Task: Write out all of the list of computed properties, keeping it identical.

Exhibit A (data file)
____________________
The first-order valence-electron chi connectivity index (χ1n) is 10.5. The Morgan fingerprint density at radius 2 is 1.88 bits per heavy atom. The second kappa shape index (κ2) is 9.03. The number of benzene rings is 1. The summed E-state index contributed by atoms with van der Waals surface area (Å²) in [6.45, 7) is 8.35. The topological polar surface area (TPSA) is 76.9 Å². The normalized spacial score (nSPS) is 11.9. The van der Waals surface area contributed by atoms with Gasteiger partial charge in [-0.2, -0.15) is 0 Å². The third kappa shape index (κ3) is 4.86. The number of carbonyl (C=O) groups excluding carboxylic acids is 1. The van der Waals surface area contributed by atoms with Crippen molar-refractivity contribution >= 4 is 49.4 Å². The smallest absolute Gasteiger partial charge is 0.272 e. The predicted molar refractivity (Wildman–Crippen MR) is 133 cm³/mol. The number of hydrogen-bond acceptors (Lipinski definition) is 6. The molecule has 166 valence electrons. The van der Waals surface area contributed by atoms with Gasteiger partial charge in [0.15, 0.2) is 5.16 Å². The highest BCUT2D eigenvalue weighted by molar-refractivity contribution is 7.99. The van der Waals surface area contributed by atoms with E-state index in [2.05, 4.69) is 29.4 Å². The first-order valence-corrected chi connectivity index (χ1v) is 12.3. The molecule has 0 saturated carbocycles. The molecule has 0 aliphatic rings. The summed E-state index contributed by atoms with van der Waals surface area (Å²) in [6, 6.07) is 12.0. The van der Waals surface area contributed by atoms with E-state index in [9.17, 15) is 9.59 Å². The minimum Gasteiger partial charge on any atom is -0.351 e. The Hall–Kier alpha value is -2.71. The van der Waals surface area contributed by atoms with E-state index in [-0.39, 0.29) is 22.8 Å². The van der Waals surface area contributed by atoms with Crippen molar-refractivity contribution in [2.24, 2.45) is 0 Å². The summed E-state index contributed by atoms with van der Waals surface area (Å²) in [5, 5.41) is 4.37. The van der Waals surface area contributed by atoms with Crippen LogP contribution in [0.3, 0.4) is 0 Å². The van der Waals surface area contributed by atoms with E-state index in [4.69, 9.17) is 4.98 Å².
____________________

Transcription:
The first-order valence-electron chi connectivity index (χ1n) is 10.5. The Morgan fingerprint density at radius 2 is 1.88 bits per heavy atom. The second kappa shape index (κ2) is 9.03. The number of benzene rings is 1. The summed E-state index contributed by atoms with van der Waals surface area (Å²) in [6.45, 7) is 8.35. The topological polar surface area (TPSA) is 76.9 Å². The normalized spacial score (nSPS) is 11.9. The van der Waals surface area contributed by atoms with Gasteiger partial charge in [-0.2, -0.15) is 0 Å². The third kappa shape index (κ3) is 4.86. The number of carbonyl (C=O) groups excluding carboxylic acids is 1. The van der Waals surface area contributed by atoms with Crippen molar-refractivity contribution >= 4 is 49.4 Å². The smallest absolute Gasteiger partial charge is 0.272 e. The predicted molar refractivity (Wildman–Crippen MR) is 133 cm³/mol. The number of hydrogen-bond acceptors (Lipinski definition) is 6. The molecule has 166 valence electrons. The van der Waals surface area contributed by atoms with Gasteiger partial charge in [0.15, 0.2) is 5.16 Å². The highest BCUT2D eigenvalue weighted by molar-refractivity contribution is 7.99. The van der Waals surface area contributed by atoms with E-state index in [2.05, 4.69) is 29.4 Å². The first-order valence-corrected chi connectivity index (χ1v) is 12.3. The molecule has 0 saturated carbocycles. The molecule has 0 aliphatic rings. The summed E-state index contributed by atoms with van der Waals surface area (Å²) in [6, 6.07) is 12.0. The van der Waals surface area contributed by atoms with E-state index in [9.17, 15) is 9.59 Å². The minimum Gasteiger partial charge on any atom is -0.351 e. The Hall–Kier alpha value is -2.71. The van der Waals surface area contributed by atoms with E-state index in [-0.39, 0.29) is 22.8 Å². The van der Waals surface area contributed by atoms with Crippen molar-refractivity contribution in [2.24, 2.45) is 0 Å². The summed E-state index contributed by atoms with van der Waals surface area (Å²) in [5, 5.41) is 4.37. The van der Waals surface area contributed by atoms with Crippen LogP contribution in [0.3, 0.4) is 0 Å². The van der Waals surface area contributed by atoms with E-state index in [4.69, 9.17) is 4.98 Å².